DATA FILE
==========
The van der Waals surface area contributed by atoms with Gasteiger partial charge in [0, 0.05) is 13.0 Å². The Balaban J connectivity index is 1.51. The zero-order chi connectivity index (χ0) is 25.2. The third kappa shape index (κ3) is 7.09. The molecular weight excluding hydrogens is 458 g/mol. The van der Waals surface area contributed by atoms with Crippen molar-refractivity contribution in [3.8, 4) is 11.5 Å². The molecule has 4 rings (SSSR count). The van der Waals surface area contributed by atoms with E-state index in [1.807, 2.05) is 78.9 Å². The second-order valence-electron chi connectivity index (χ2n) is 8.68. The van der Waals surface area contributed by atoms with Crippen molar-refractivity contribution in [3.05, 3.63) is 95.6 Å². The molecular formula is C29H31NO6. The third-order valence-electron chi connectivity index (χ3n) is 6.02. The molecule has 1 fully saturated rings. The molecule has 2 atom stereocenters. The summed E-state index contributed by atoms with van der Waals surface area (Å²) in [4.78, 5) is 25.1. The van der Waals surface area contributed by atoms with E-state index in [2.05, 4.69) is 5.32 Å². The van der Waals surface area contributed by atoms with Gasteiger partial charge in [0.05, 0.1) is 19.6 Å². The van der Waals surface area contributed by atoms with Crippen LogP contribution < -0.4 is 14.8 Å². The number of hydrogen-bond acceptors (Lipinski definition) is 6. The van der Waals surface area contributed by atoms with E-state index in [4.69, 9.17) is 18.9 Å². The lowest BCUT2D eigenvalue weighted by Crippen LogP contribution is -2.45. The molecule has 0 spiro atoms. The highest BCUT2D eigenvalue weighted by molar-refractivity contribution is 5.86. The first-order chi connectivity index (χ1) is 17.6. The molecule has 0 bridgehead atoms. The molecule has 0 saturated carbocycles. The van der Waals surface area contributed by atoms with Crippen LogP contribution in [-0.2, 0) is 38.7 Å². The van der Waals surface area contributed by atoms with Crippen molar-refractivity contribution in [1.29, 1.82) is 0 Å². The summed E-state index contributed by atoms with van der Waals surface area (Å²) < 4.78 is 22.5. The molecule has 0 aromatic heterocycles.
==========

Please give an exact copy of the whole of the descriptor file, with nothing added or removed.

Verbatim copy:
The van der Waals surface area contributed by atoms with Gasteiger partial charge in [0, 0.05) is 13.0 Å². The Balaban J connectivity index is 1.51. The zero-order chi connectivity index (χ0) is 25.2. The third kappa shape index (κ3) is 7.09. The molecular weight excluding hydrogens is 458 g/mol. The van der Waals surface area contributed by atoms with Crippen molar-refractivity contribution in [3.8, 4) is 11.5 Å². The molecule has 4 rings (SSSR count). The van der Waals surface area contributed by atoms with E-state index in [1.807, 2.05) is 78.9 Å². The second-order valence-electron chi connectivity index (χ2n) is 8.68. The van der Waals surface area contributed by atoms with Crippen molar-refractivity contribution in [3.05, 3.63) is 95.6 Å². The molecular formula is C29H31NO6. The third-order valence-electron chi connectivity index (χ3n) is 6.02. The molecule has 1 fully saturated rings. The molecule has 2 atom stereocenters. The summed E-state index contributed by atoms with van der Waals surface area (Å²) in [4.78, 5) is 25.1. The van der Waals surface area contributed by atoms with E-state index in [2.05, 4.69) is 5.32 Å². The van der Waals surface area contributed by atoms with Gasteiger partial charge in [0.05, 0.1) is 19.6 Å². The van der Waals surface area contributed by atoms with Crippen LogP contribution < -0.4 is 14.8 Å². The number of hydrogen-bond acceptors (Lipinski definition) is 6. The van der Waals surface area contributed by atoms with E-state index in [4.69, 9.17) is 18.9 Å². The lowest BCUT2D eigenvalue weighted by Crippen LogP contribution is -2.45. The molecule has 0 spiro atoms. The highest BCUT2D eigenvalue weighted by molar-refractivity contribution is 5.86. The first-order chi connectivity index (χ1) is 17.6. The molecule has 0 bridgehead atoms. The molecule has 0 saturated carbocycles. The van der Waals surface area contributed by atoms with Crippen LogP contribution in [-0.2, 0) is 38.7 Å². The van der Waals surface area contributed by atoms with Crippen molar-refractivity contribution in [1.29, 1.82) is 0 Å². The summed E-state index contributed by atoms with van der Waals surface area (Å²) < 4.78 is 22.5. The molecule has 0 aromatic heterocycles.